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Self-Service Requires People To Deliver Full Benefit

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Convenience is a major reason why people use the Web. It’s faster and more efficient than getting in the car or picking up the phone. Many organizations see the Web as a self-service environment where labor costs can be reduced. Self-service and convenience are not always in sync. Where that happens, nobody benefits.

The Web has often been described as the world’s greatest library. It has also been described as a giant library with all the books on the floor and the lights turned out. Here lies one of the great contradictions of the modern age.

It used to be that people felt they were not getting enough information. Now, an increasing number of people feel that they are getting too much. This problem is compounded by the fact that much information is poorly written and organized.

Many organizations who have embraced the Web have not fully understood its core strengths and weaknesses. They have thus created websites that have poor content that is poorly organized.

Where’s the benefit? In fact, many websites damage the reputation of the organization. It would be better to have no website than a bad one.

Think about a library for a moment. What are its core components? It has books and other media that are organized using a classification system. It also has librarians. Librarians are there to guide people, to help them when they get confused.

When someone first visits a library, they may require a lot of help from the librarian. They may ask where this and that section is. Over time, they will get used to how the library works.

The librarian is also there to deal with special circumstances. If, for example, the library doesn’t have a particular book, the librarian can order it. If the visitor has only a vague idea of what they’re looking for, the librarian can talk them through the issues, and guide them in the right direction.

I remember talking to a banker around 1996 about online banking. He was very excited. The transaction cost of someone coming into a bank was high. The transaction cost of someone using the Web to bank was very low. Online banking was convenient. It was a win-win situation.

Over time, the best banks have learned valuable lessons. These include the following:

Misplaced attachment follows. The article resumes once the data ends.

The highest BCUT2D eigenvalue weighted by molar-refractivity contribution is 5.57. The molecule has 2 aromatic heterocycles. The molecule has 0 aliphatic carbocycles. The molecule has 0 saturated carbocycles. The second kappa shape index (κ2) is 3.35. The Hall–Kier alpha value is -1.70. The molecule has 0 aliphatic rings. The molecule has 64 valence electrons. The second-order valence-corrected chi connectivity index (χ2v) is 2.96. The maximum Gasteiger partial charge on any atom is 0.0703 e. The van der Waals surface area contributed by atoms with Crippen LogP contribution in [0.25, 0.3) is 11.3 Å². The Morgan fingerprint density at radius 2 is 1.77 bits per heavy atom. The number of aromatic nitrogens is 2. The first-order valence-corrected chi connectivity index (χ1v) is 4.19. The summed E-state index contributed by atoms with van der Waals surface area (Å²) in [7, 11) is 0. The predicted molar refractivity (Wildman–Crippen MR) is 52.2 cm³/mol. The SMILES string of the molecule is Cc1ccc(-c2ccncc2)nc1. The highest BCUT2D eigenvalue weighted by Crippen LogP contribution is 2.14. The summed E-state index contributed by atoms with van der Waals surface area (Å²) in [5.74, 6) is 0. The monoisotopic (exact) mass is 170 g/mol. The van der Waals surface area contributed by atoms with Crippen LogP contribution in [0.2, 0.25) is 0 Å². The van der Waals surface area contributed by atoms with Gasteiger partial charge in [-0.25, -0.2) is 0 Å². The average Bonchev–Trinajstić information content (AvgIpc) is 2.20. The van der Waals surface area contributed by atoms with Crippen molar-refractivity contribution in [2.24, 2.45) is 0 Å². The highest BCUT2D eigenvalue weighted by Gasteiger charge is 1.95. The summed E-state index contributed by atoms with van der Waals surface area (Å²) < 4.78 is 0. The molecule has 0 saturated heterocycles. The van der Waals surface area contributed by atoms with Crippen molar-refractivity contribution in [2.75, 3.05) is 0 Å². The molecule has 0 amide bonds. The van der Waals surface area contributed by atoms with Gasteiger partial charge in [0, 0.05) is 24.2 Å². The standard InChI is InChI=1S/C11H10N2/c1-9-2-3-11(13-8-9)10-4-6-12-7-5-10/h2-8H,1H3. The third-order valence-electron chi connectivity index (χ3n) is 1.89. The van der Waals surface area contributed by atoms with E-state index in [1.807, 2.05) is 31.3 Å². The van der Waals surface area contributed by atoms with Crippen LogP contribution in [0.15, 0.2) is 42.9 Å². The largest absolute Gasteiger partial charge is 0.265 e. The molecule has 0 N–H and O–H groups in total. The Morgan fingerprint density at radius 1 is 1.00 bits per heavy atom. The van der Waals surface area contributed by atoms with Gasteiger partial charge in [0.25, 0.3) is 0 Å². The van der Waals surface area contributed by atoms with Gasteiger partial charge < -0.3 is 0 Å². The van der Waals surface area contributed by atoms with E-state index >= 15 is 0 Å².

1) You can’t simply offer online banking and all of a sudden everyone will be using it. Training and marketing are required. Quality banks now send people out to the homes of their customers to train and motivate them. They explain and sell the various features. In the initial stages, they ring up the customer every couple of months to see how they are getting on.

2) Human interaction has a lot of costs, but it also has a lot of hidden value. If you move your customer into self-service, where is the opportunity to develop a relationship, deepen loyalty, sell-on new services? Quality banks invite customers in for a chat at least once a year. You get a bit of care and attention; a friendly handshake, a cup of coffee.

Self-service rarely means 100 percent self-service. If at some point in the process you don’t have people interacting with people, then your customer is essentially doing business with a piece of software. Where’s the competitive advantage in that?

For your web content management solution, contact Gerry McGovern http://www.gerrymcgovern.com

Subscribe to his New Thinking Newsletter: subscribe@gerrymcgovern.mailer1.net

Self-Service Requires People To Deliver Full Benefit
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This entry was posted in Business.
About Gerry McGovern
For your web content management solution, contact Gerry McGovern http://www.gerrymcgovern.com

Subscribe to his New Thinking Newsletter: subscribe@gerrymcgovern.mailer1.net WebProNews Writer
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